University results

This actually belongs in July, but I didn’t write this kind of post then!

The end of the university year was a bit different because two of my final assessments were cancelled. With so much else going on, it was quite nice to not have to do them, but nobody really knew what would happen in terms of the results. We knew the previous results would probably become more relevant now, but it wasn’t really clear what would happen. I think an opportunity for better communication was missed there.

As it happened, I got my two distinctions, but as I understand it, the calculations were all adjusted down because they also reflected previous students’ performances on the final exams. I wasn’t on the threshold, so I got what I was aiming for, but some people dropped down into the next bracket, through what felt like no fault of their own. If you screw up an assessment, ultimately it’s on you, but if it happens because generally other people don’t do as well in that assessment, it doesn’t feel fair.

Overall I was happy – year 1 took me 2 years because I’m part-time, but I did it! Posts about the final two modules are coming soon – I don’t like to write them until I’ve properly finished.

Next module booked

There were some questions about the accessibility of the module I wanted to study next. That took a bit of time to resolve, but it feels as though we have a better process in place now, and a way to make sure that the transitions to future modules go more smoothly.

I’m looking forward to writing the code for web pages – less so to the reliance on diagrams to communicate ideas about how said web pages should turn out! But at least we have a plan now to make it more accessible!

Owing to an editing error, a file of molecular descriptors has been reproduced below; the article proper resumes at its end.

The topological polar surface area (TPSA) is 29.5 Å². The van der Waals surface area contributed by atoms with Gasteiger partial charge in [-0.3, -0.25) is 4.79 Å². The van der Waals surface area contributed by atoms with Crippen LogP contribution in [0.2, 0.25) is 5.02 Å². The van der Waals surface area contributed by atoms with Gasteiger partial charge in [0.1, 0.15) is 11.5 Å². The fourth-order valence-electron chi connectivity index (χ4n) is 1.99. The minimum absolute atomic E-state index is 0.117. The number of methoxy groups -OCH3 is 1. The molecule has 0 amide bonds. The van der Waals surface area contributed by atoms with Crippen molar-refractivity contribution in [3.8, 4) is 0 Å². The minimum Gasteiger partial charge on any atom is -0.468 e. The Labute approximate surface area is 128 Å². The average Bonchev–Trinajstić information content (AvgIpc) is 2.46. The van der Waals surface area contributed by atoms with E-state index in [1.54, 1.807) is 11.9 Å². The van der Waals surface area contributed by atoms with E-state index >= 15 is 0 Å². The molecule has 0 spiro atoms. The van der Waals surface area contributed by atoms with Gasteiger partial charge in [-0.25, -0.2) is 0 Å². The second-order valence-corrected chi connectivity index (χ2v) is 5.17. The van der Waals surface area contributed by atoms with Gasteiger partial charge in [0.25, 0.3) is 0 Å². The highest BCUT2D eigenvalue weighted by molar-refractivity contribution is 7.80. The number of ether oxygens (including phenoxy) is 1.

New products

The Body Shop has come out with some new hair and body mists. Body mists are nothing new, but not all of them are suitable to be used on hair – some ingredients can dry your hair out – but these ones are fine .

There are 5 in the range – apricot and agave, lime and matcha, pomegranate and red berries, pink pepper and lychee, and coconut and yuzu.

I got the apricot one and the lime one. My favourite is the apricot one, but both of them are good!

Not quite so new, but I also enjoyed the new zesty lemon range of products – they were a special edition, but if they come back, I can definitely recommend them if you love zingy citrussy scents. I enjoyed the zesty lemon body yoghurt. It’s made with lumpy lemons, which presumably wouldn’t be up to the normal standard for selling and eating.

Portable neck fan

I turned up to an online meeting during the heatwave and a friend was wearing one of these! It’s a great idea – you take your fan around with you wherever you go! It’s like three sides of a square. The side opposite the open side goes behind your neck, and the two arms sit on your shoulders, facing forwards. You have to be careful with long hair, but I push mine back and I haven’t caught it yet! The arms blow out air onto your face and neck, and there are multiple settings for how intense you want the fan to be. This is the neck fan that I got.

New platform to try